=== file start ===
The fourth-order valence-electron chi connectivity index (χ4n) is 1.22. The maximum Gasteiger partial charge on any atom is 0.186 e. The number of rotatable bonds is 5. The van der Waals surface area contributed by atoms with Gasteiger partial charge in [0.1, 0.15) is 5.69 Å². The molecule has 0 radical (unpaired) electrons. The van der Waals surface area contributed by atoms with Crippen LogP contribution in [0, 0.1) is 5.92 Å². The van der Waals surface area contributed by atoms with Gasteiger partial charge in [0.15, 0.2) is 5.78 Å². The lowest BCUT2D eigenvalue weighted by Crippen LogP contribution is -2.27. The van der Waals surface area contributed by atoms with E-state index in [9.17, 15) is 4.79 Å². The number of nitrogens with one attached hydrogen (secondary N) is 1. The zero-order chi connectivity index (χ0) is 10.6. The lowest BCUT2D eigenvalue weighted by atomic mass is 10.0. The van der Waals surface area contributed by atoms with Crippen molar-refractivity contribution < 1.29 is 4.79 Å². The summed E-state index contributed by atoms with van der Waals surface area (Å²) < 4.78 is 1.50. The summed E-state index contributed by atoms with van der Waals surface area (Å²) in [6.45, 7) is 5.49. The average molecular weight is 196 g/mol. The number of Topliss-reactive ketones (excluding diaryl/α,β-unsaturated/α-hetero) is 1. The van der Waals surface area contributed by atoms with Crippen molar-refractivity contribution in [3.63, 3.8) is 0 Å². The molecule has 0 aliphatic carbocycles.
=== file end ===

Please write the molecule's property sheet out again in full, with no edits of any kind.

The fourth-order valence-electron chi connectivity index (χ4n) is 1.22. The maximum Gasteiger partial charge on any atom is 0.186 e. The number of rotatable bonds is 5. The van der Waals surface area contributed by atoms with Gasteiger partial charge in [0.1, 0.15) is 5.69 Å². The molecule has 0 radical (unpaired) electrons. The van der Waals surface area contributed by atoms with Crippen LogP contribution in [0, 0.1) is 5.92 Å². The van der Waals surface area contributed by atoms with Gasteiger partial charge in [0.15, 0.2) is 5.78 Å². The lowest BCUT2D eigenvalue weighted by Crippen LogP contribution is -2.27. The van der Waals surface area contributed by atoms with E-state index in [9.17, 15) is 4.79 Å². The number of nitrogens with one attached hydrogen (secondary N) is 1. The zero-order chi connectivity index (χ0) is 10.6. The lowest BCUT2D eigenvalue weighted by atomic mass is 10.0. The van der Waals surface area contributed by atoms with Crippen molar-refractivity contribution < 1.29 is 4.79 Å². The summed E-state index contributed by atoms with van der Waals surface area (Å²) < 4.78 is 1.50. The summed E-state index contributed by atoms with van der Waals surface area (Å²) in [6.45, 7) is 5.49. The average molecular weight is 196 g/mol. The number of Topliss-reactive ketones (excluding diaryl/α,β-unsaturated/α-hetero) is 1. The van der Waals surface area contributed by atoms with Crippen molar-refractivity contribution in [3.63, 3.8) is 0 Å². The molecule has 0 aliphatic carbocycles.